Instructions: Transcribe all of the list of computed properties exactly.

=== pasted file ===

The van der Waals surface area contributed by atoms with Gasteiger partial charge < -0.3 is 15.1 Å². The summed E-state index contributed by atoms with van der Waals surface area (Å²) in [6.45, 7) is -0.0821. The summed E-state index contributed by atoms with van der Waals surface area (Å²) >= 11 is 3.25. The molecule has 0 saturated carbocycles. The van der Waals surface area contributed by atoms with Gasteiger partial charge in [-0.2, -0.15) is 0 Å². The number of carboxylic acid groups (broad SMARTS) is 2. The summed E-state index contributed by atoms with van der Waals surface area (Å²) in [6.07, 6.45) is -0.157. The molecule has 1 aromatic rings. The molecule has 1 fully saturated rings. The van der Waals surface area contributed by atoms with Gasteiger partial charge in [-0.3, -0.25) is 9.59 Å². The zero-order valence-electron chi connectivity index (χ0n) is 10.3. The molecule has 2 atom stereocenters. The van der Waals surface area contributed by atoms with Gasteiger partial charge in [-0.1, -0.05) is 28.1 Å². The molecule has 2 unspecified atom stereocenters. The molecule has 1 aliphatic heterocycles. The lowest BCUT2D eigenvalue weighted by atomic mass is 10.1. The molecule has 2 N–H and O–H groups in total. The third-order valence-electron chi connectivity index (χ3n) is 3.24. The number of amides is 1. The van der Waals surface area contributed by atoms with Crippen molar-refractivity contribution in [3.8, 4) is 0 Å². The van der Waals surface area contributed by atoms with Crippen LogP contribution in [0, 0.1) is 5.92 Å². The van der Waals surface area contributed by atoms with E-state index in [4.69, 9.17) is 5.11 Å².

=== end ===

The van der Waals surface area contributed by atoms with Gasteiger partial charge < -0.3 is 15.1 Å². The summed E-state index contributed by atoms with van der Waals surface area (Å²) in [6.45, 7) is -0.0821. The summed E-state index contributed by atoms with van der Waals surface area (Å²) >= 11 is 3.25. The molecule has 0 saturated carbocycles. The van der Waals surface area contributed by atoms with Gasteiger partial charge in [-0.2, -0.15) is 0 Å². The number of carboxylic acid groups (broad SMARTS) is 2. The summed E-state index contributed by atoms with van der Waals surface area (Å²) in [6.07, 6.45) is -0.157. The molecule has 1 aromatic rings. The molecule has 1 fully saturated rings. The van der Waals surface area contributed by atoms with Gasteiger partial charge in [-0.3, -0.25) is 9.59 Å². The zero-order valence-electron chi connectivity index (χ0n) is 10.3. The molecule has 2 atom stereocenters. The van der Waals surface area contributed by atoms with Gasteiger partial charge in [-0.1, -0.05) is 28.1 Å². The molecule has 2 unspecified atom stereocenters. The molecule has 1 aliphatic heterocycles. The lowest BCUT2D eigenvalue weighted by atomic mass is 10.1. The molecule has 2 N–H and O–H groups in total. The third-order valence-electron chi connectivity index (χ3n) is 3.24. The number of amides is 1. The van der Waals surface area contributed by atoms with Crippen molar-refractivity contribution in [3.8, 4) is 0 Å². The van der Waals surface area contributed by atoms with Crippen LogP contribution in [0, 0.1) is 5.92 Å². The van der Waals surface area contributed by atoms with E-state index in [4.69, 9.17) is 5.11 Å².